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J Leukoc Biol. 2009 Jan;85(1):117-23. doi: 10.1189/jlb.0108058. Epub 2008 Oct 7.

Human eosinophils constitutively express multiple Th1, Th2, and immunoregulatory cytokines that are secreted rapidly and differentially.

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  • 1Beth Israel Deaconess Medical Center, Harvard Medical School, 330 Brookline Avenue, E/CLS-9, Boston, MA 02215, USA.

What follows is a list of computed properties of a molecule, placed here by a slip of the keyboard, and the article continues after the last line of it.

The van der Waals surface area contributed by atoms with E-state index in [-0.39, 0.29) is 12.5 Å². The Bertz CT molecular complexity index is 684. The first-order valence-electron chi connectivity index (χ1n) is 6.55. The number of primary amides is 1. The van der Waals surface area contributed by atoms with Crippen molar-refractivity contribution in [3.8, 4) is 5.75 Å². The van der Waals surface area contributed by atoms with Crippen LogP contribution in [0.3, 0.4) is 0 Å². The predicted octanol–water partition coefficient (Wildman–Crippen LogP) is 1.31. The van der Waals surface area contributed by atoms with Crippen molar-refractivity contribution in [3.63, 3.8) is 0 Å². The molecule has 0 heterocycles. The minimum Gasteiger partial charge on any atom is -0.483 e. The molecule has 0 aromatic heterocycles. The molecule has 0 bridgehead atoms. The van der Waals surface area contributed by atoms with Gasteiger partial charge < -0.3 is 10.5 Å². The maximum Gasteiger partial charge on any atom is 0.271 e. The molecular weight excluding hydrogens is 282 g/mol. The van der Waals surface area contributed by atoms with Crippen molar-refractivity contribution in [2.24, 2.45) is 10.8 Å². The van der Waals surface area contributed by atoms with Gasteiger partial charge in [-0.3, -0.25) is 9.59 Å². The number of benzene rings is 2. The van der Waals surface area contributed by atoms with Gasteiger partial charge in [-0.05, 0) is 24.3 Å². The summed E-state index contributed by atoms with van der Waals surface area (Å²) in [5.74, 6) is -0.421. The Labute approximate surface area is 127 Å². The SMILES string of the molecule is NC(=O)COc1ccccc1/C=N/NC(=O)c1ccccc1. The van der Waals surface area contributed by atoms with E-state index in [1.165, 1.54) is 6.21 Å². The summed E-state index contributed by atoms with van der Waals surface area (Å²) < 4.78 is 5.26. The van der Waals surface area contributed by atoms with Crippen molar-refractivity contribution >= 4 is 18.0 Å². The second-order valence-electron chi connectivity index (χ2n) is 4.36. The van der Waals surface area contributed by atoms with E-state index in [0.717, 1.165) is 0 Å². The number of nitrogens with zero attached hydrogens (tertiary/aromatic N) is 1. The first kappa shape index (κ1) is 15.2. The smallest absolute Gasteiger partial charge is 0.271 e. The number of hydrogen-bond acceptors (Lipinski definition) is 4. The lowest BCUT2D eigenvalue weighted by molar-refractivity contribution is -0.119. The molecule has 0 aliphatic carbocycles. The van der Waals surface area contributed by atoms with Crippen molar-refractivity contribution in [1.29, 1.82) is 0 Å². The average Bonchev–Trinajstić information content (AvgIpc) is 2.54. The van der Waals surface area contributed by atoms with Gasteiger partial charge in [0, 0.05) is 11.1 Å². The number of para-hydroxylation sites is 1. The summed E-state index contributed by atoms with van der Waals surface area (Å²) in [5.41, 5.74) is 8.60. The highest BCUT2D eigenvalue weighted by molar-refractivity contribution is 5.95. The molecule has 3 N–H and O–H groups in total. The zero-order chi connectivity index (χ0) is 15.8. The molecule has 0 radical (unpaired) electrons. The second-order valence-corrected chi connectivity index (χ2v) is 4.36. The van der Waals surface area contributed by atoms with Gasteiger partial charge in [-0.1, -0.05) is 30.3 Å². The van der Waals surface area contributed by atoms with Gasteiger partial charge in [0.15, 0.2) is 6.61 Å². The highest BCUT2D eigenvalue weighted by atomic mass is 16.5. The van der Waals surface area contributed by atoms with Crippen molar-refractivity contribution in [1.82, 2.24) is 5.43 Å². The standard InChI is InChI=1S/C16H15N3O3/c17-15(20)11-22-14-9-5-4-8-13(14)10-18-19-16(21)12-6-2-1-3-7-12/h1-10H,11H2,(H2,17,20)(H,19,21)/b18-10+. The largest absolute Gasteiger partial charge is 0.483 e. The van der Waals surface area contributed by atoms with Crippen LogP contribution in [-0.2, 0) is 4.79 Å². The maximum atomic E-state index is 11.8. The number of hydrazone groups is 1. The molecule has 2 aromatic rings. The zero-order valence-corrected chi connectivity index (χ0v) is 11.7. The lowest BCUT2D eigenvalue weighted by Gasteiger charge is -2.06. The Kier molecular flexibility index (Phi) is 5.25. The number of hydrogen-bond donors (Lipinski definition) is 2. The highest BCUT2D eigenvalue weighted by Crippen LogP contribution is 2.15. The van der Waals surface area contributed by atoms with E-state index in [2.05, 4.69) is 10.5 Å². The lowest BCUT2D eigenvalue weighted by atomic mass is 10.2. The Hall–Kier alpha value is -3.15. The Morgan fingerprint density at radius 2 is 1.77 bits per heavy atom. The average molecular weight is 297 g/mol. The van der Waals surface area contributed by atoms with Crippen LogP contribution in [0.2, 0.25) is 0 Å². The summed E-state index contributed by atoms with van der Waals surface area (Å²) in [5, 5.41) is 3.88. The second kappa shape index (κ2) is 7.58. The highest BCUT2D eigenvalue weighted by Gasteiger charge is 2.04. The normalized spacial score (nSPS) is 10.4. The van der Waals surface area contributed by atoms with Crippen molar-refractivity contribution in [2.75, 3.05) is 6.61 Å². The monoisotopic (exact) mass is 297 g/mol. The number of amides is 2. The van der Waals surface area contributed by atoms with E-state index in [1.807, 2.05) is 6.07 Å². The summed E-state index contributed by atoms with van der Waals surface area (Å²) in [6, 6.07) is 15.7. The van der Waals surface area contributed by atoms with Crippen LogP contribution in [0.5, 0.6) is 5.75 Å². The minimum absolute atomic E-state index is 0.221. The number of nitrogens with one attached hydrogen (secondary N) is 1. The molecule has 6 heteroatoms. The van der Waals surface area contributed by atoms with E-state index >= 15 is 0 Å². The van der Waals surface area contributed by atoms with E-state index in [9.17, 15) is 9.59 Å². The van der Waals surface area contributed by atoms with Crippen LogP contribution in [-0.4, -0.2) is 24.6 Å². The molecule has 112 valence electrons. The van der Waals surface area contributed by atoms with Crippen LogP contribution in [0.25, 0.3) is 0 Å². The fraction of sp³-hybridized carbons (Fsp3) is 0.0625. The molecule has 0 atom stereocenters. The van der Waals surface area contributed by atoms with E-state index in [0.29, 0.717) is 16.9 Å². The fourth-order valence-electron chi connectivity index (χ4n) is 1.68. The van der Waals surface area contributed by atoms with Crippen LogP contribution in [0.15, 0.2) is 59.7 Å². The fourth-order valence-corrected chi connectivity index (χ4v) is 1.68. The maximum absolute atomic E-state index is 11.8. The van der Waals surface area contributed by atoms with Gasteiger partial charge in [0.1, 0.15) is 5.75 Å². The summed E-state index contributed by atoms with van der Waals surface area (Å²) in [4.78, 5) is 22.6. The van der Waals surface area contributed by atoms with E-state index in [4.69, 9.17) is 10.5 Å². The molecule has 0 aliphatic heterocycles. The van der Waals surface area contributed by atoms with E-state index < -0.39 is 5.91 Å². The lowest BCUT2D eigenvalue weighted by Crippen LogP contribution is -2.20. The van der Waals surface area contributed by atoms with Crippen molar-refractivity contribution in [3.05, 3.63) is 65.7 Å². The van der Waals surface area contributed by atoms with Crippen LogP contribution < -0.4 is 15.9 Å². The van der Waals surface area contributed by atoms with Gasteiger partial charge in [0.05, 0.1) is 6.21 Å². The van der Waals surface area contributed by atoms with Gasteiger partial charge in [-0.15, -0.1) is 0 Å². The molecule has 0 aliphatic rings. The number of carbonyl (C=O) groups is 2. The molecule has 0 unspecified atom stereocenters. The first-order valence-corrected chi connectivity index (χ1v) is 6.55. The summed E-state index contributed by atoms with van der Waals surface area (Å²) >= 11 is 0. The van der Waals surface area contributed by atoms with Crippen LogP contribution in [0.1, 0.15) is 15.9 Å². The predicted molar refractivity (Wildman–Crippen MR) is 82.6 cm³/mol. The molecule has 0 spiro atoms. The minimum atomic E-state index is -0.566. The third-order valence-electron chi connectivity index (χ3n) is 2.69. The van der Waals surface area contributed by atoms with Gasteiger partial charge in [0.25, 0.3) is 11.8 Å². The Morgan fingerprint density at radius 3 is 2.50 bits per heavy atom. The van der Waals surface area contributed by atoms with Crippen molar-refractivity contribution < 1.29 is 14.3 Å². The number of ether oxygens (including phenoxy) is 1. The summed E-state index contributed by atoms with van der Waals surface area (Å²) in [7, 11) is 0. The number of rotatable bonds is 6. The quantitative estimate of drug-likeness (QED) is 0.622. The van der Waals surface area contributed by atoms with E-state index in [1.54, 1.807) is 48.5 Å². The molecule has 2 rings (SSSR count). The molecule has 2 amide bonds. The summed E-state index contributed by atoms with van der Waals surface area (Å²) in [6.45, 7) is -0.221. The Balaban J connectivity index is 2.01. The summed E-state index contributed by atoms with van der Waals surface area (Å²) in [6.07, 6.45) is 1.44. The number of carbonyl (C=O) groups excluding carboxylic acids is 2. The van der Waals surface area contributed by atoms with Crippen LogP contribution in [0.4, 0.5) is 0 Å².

Eosinophils are innate immune leukocytes implicated in the initiation and maintenance of type 2 immune responses, including asthma and allergy. The ability to store and rapidly secrete preformed cytokines distinguishes eosinophils from most lymphocytes, which must synthesize cytokine proteins prior to secretion and may be a factor in the apparent Th2 bias of eosinophils. Multiple studies confirm that human eosinophils from atopic or hypereosinophilic donors can secrete over 30 cytokines with a varying and often opposing immune-polarizing potential. However, it remains unclear whether all of these cytokines are constitutively preformed and available for rapid secretion from eosinophils in the circulation of healthy individuals or are restricted to eosinophils from atopic donors. Likewise, the relative concentrations of cytokines stored within eosinophils have not been studied. Here, we demonstrate that human blood eosinophils are not singularly outfitted with Th2-associated cytokines but rather, constitutively store a cache of cytokines with nominal Th1, Th2, and regulatory capacities, including IL-4, IL-13, IL-6, IL-10, IL-12, IFN-gamma, and TNF-alpha. We demonstrate further rapid and differential release of each cytokine in response to specific stimuli. As agonists, strong Th1 and inflammatory cytokines elicited release of Th2-promoting IL-4 but not Th1-inducing IL-12. Moreover, a large quantity of IFN-gamma was secreted in response to Th1, Th2, and inflammatory stimuli. Delineations of the multifarious nature of preformed eosinophil cytokines and the varied stimulus-dependent profiles of rapid cytokine secretion provide insights into the functions of human eosinophils in mediating inflammation and initiation of specific immunity.

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